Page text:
Making pottery can be tedious and Pollock most definitely has a gift for it, but she found another way to continue telling stories that didn’t take nearly as long to create. Encaustic painting dates back to the 5th century B.C. when the Greeks “painted” beeswax on ship hulls to repair damage and keep them from sinking. The Romans also practiced encaustic painting as part of their mummification process by creating portraits of passed loved ones on the wood that covered the deceased’s face. And now Pollock, along with many artists around the world, uses this ancient technique to tell stories.

 

“Encaustic painting is using beeswax, tree resin and pigments that are all melted. Everything has to be melted,” Pollock said. “Then I add pigments to it that look like little ice cubes, but they’re color, right? And you paint with the pigment and the encaustic medium mixed together when it’s hot, and you have to use a propane torch that adheres it to the wood.”

 

Pollock loves that she can finish a painting in a day as opposed to waiting for pieces to dry to then bisque fire them, then glaze and fire them again. This technique also allows Pollock to incorporate other mediums she loves like textiles and dried botanicals. What I love about these pieces is how unique they are, not only in their completed form but also in Pollock’s artistic process. Unlike many artists who leave the meaning behind their work up to interpretation, Pollock writes down the meaning on her blog before she even starts painting. She shared an excerpt from her journal that she wrote for her recycled paper piece “Spring and the Hummingbirds,” which uses dried botanicals, flowers and “parables.”

 

“The hummingbird symbolizes, for us, to enjoy the lightness of being and to savor the sweetness of life. Lift up negativity whenever and wherever it creeps in and express love more fully in daily endeavors. Spring is always a welcome season, not only for weather changes after a long winter of hibernation, but also life-wise,” Pollock shared. “Spring gives us humans a breath of fresh air and an opportunity to turn over a new leaf. Spring is a new dawn for all of us. Let’s take advantage of it and blossom.”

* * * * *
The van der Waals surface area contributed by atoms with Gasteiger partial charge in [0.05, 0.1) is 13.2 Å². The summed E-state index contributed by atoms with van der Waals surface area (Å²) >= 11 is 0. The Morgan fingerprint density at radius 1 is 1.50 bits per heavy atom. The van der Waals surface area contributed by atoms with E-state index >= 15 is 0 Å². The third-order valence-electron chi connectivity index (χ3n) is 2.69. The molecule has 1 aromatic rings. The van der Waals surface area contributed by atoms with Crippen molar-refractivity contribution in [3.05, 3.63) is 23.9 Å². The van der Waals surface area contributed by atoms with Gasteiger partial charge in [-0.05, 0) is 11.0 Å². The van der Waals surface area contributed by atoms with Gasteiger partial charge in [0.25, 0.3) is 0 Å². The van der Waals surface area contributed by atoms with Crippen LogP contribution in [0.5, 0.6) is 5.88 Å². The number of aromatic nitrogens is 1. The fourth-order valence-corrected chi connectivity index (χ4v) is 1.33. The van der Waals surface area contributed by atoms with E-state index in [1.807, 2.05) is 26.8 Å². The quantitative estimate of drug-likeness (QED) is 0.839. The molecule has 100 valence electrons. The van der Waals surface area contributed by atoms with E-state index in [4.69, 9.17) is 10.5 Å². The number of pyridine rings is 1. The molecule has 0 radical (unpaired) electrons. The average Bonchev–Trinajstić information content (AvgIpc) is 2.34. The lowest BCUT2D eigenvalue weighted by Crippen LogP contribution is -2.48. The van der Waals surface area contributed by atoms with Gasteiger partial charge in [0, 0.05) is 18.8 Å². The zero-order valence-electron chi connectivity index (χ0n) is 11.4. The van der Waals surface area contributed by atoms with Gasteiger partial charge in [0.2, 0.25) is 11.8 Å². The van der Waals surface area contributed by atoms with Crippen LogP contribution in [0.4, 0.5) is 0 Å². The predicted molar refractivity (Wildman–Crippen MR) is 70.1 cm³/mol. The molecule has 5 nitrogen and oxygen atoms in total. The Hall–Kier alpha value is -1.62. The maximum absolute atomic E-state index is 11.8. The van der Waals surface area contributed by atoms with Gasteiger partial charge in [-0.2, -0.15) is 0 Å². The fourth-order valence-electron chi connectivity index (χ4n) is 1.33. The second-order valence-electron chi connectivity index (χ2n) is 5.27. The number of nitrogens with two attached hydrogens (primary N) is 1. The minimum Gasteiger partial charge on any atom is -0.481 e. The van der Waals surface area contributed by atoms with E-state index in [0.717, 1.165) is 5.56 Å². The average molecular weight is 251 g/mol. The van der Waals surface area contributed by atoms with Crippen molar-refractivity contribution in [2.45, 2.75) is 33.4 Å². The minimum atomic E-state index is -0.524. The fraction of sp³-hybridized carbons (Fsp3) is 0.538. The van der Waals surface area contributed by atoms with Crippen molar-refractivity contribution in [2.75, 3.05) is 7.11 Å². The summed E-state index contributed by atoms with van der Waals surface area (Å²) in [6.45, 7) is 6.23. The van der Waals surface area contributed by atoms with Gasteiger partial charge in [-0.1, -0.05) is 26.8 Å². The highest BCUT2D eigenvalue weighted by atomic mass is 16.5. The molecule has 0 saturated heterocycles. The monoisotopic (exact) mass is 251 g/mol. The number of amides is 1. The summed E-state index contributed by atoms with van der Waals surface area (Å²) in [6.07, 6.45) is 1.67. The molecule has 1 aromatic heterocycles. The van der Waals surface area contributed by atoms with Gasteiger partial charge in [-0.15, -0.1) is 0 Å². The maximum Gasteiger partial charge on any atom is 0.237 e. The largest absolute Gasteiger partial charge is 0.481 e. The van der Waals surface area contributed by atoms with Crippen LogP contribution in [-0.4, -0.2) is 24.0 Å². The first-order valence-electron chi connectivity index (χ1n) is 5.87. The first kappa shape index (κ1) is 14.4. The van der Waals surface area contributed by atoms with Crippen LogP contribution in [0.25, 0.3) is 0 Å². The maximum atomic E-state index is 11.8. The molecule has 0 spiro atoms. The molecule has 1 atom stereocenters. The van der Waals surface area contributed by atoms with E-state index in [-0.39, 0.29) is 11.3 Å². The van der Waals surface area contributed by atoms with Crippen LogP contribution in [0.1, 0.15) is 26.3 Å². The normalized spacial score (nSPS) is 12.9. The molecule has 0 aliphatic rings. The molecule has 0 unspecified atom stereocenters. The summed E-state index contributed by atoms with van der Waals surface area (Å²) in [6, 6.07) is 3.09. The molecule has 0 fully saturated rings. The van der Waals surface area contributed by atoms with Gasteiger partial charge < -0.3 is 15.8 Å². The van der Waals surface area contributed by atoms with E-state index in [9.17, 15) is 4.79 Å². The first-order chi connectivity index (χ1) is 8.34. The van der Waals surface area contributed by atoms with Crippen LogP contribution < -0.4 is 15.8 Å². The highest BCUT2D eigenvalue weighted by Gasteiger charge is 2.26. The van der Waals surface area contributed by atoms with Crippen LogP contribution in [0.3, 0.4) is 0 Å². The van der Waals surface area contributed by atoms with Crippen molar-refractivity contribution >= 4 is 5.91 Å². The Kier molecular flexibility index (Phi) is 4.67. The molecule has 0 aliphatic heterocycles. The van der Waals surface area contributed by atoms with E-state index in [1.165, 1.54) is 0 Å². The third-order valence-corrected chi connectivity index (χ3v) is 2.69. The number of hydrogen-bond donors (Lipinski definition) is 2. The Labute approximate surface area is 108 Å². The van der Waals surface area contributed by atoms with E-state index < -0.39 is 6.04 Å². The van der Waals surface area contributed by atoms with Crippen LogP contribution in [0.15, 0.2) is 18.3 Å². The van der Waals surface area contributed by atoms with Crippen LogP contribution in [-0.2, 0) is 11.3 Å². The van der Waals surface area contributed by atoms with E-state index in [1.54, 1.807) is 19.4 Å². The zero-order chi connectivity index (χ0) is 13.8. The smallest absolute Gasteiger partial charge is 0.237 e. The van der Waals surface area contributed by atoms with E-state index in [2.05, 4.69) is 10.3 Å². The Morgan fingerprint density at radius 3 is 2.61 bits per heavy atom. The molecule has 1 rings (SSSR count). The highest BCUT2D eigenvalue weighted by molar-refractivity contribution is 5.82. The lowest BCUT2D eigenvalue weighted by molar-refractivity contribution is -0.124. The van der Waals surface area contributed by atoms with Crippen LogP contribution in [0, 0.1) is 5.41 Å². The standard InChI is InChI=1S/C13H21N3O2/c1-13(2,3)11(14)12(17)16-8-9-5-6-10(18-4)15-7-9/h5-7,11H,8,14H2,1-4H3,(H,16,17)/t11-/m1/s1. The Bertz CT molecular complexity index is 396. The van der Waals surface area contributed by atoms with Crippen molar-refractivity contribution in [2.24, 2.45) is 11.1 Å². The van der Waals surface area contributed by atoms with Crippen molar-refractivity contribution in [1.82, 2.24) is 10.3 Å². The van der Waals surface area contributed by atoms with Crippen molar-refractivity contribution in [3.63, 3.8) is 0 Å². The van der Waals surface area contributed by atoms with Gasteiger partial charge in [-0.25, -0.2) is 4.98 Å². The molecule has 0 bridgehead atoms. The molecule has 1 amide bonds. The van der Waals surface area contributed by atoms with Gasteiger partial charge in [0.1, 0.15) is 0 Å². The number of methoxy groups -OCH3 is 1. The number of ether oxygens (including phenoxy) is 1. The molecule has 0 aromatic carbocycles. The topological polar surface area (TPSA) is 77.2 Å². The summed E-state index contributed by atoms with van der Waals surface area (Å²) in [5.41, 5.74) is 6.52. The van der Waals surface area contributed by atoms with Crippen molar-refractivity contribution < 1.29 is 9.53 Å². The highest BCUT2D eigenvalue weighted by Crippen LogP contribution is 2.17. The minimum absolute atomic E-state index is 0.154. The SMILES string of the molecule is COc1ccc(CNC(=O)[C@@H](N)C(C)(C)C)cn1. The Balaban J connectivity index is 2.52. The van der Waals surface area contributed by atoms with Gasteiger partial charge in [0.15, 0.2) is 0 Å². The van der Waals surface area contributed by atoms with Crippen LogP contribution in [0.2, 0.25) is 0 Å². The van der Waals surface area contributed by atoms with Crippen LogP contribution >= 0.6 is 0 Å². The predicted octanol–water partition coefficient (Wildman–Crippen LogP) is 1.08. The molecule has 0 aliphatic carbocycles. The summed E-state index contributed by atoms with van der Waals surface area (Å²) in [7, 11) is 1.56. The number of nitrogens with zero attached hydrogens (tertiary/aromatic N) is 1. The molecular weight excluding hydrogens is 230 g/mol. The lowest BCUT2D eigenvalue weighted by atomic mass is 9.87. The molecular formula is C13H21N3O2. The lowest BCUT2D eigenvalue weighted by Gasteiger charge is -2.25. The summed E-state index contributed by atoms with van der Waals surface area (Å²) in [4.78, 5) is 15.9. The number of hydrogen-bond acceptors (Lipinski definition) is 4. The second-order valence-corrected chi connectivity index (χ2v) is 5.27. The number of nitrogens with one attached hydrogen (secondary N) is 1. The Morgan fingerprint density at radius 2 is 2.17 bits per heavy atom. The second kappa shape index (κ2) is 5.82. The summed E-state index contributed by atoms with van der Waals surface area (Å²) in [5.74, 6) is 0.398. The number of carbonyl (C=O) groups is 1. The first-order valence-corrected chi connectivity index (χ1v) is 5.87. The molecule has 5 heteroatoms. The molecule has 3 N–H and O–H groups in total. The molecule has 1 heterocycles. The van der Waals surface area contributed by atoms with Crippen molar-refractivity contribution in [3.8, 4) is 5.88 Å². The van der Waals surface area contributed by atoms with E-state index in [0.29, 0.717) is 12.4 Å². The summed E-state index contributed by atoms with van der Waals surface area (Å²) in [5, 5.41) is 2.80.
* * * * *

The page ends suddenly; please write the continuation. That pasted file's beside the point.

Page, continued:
Before ending the Zoom call with Pollock, I had one last question for her: Why are the subjects of her paintings mostly women?

 

“I have such a thirst for connection with women and their traditions, their food, their families, their clothing choices. Because of my background, because of their botanicals and because of, honestly, their kindness and their openness,” Pollock expressed. “When one travels the world and you see the generosity of people who are not suspicious, not threatened by you but want to embrace you, want to take you off the street and invite you in for dinner, want you to be a part of their family [and] are so proud of what they have when they have, in our terminology and our American paradigm, so little. But in reality they have so much power.”

 

Within Pollock, there is so much love and joy for living. It’s expressed in her art and her words. And maybe she gained this contagiously positive energy from traveling and experience, but I think she was born this way. A human hummingbird.

 

You can find Pollock’s works and blog on pennypollockart.com.

About Ambar Ramirez

Flipping through magazines for as long as she can remember, Ambar Ramirez has always known she wanted to be a journalist. Fast forward, Ambar is now a multimedia journalist and creative for Folio Weekly. As a recent graduate from the University of North Florida, she has written stories for the university’s newspaper as well as for personal blogs. Though mainly a writer, Ambar also designs and dabbles in photography. If not working on the latest story or design project, she is usually cozied up in bed with a good book or at a thrift store buying more clothes she doesn’t need.